My home lab is certainly turning into quite a setup and I now have another new device to add to it – the pfSense SG-4860 hardware unit. I’ve played around with pfSense in virtual machines over the years but never got round to actually deploying it as my home router. I finally took the plunge and decided on purchasing one of their pre-build units. Now I know some people will probably shout at me to just use an old computer or parts I had lying around and yes this is certainly an option. In my case however I didn’t want a big PC case in my front room (which is where the telephone point for ADSL terminates) plus the kit I do have is now very old and I wanted something with features in the CPU such as Intel Advanced Encryption Standard (AES) New Instructions (AES-NI).
pfSense has a huge range of features and I don’t intend to list them all but here is the summary from their website –
pfSense is a free, open source firewall and router platform based on FreeBSD that is functionally competitive with expensive, proprietary commercial firewalls. pfSense can be configured as a stateful packet filtering firewall, a LAN or WAN router, VPN Appliance, DHCP Server, DNS Server, or can be configured for other applications and special purpose Appliances. This next generation pfSense security appliance features include:
- Stateful packet filtering firewall or pure router
- Routing policy per gateway and per-rule for multiple WAN, failover, load balancing
- Transparent layer 2 firewall
- Support for IPV6, NAT, BGP
- Captive portal with MAC filtering, RADIUS support, etc
- VPN: IPsec, OpenVPN, PPTP
- Dynamic DNS client
- DHCP Server and Relay functions
- PPPoE Server
- Reporting and monitoring features with real time information
More information can be found here – https://www.pfsense.org/about-pfsense/features.html
Let’s take a look at some of the hardware specifications for the SG-4860 –
|CPU||Intel “Rangeley” Atom C2558 2.4 Ghz with Intel QuickAssist|
|Ethernet Interfaces||4 x Intel I350 ( SoC Intel I354 Quad GbE on-die MACs )|
2 x Intel I211
|Additional Storage||1 x M.SATA Port|
|Expansion Ports||2 x Mini PCIe|
|Physical Dimensions||1.5″ tall x 6.8″ deep x 7″ wide|
Extended hardware information can be found here – https://store.pfsense.org/SG-4860/
If you’ve looked at the price of the unit you’ll know this is a rather expensive device to run at home and you might wonder why I went for it. Well the simple answer is throughput and options. I wanted to ensure the device would easily handle gigabit throughput while also providing enough ports for me to connect various networks and devices to. I expect the hardware to last me many years so it also felt sensible to select a unit with enough CPU and memory capacity to handle higher WAN speeds as and when those become available where I live.
How about we take a look at a few pictures?
First off we have a front view of the unit, the physical size is impressive and was important for my environment due to the location of installation – 1.5″ tall x 6.8″ deep x 7″ wide.
Next we can see the side of the unit which has vents to allow airflow, the top of the unit also has a small vented section to allow hot air to escape.
The unit has a number of rubber grommets which seal the pre-cut holes for wireless hardware to be passed through. In my case I am not going to add wireless functionality to the pfSense hardware itself, in the future I will add a dedicated access point (AP). Right now I’m just using my old wireless router in AP mode. The unit has a console port which enables one to connect a USB cable to another device for serial access. This is achieved through via Silicon Labs CP210x USB-to-UART bridge chip. The Ethernet ports are labelled and the pre-installed pfSense software applies the same labels within the management console which makes life nice and easy.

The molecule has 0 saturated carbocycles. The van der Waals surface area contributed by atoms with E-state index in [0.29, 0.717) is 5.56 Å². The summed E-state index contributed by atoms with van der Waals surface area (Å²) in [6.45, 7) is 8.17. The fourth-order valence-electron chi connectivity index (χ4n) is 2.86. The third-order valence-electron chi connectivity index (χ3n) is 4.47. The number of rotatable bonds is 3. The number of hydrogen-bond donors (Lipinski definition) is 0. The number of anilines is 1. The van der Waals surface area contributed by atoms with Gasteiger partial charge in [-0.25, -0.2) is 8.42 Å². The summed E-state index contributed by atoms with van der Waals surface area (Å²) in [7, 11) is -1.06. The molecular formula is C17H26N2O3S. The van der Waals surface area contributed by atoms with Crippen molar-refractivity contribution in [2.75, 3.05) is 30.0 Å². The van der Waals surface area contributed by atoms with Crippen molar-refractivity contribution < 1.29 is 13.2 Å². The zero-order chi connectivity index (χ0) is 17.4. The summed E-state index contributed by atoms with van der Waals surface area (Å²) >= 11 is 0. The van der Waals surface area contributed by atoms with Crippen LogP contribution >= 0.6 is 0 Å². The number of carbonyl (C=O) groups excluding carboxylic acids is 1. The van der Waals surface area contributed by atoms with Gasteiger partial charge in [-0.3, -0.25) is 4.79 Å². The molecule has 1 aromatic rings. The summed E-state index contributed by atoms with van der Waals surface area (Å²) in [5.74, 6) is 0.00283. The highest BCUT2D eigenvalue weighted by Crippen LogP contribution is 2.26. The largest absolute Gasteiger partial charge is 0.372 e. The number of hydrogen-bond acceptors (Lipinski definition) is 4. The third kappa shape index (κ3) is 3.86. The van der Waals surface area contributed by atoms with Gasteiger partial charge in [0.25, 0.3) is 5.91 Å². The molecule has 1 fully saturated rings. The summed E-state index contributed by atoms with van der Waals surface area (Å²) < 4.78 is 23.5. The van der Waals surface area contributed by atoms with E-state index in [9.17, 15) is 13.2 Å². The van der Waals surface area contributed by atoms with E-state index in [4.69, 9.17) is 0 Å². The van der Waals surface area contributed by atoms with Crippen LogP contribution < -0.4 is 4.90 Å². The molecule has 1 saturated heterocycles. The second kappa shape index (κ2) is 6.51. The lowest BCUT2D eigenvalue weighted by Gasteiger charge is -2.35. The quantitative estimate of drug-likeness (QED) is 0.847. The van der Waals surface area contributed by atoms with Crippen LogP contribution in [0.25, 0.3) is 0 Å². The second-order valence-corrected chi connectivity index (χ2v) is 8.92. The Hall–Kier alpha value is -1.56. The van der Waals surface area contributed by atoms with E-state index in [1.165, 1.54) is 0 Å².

In case you’re interested the unit comes with an external power unit along with a USB cable for console access, a retaining device to hold cables in place and a micro-fibre cloth so you can polish the unit and make it sparkle.
Now that we have looked at the external aspects of the unit let’s open it up and check out the insides. The CPU is passively cooled making the unit silent which is another valuable trait for my deployment. Note the location of the two mini-PCIe ports, they are located together back to back while the M.SATA port is positioned next to the Ethernet ports.
I purchased a 60GB M.SATA drive to be used for Squid caching along with holding any additional logging information I want to keep separate to the integrated storage. Installation is simply a case of removing the two screws across from the port, sliding the M.SATA drive in and then securing it down again.
Right now I’m using the LAN, OPT1 and OPT2 ports which leaves two spare ports for future use. I may create an LACP (Link Aggregation Control Protocol) LAG (Link Aggregation Group) between the pfSense unit and my Cisco SG-300 lab switch for increased bandwidth – at the moment though it’s fine as it is. I was tempted to write a post on how I setup this unit however I’ve customised things quite a bit to fit the needs of my own environment so I think I only consider writing posts which others can apply in their own setup.
I strongly recommend you try pfSense, it’s a fantastic piece of software and this hardware compliments it nicely. The selection of packages is impressive allowing you to extend functionality to suit your needs. Below is an example dashboard that I have running, the software provides a wealth of information – far more than is shown here so if you want details trust me, it has them.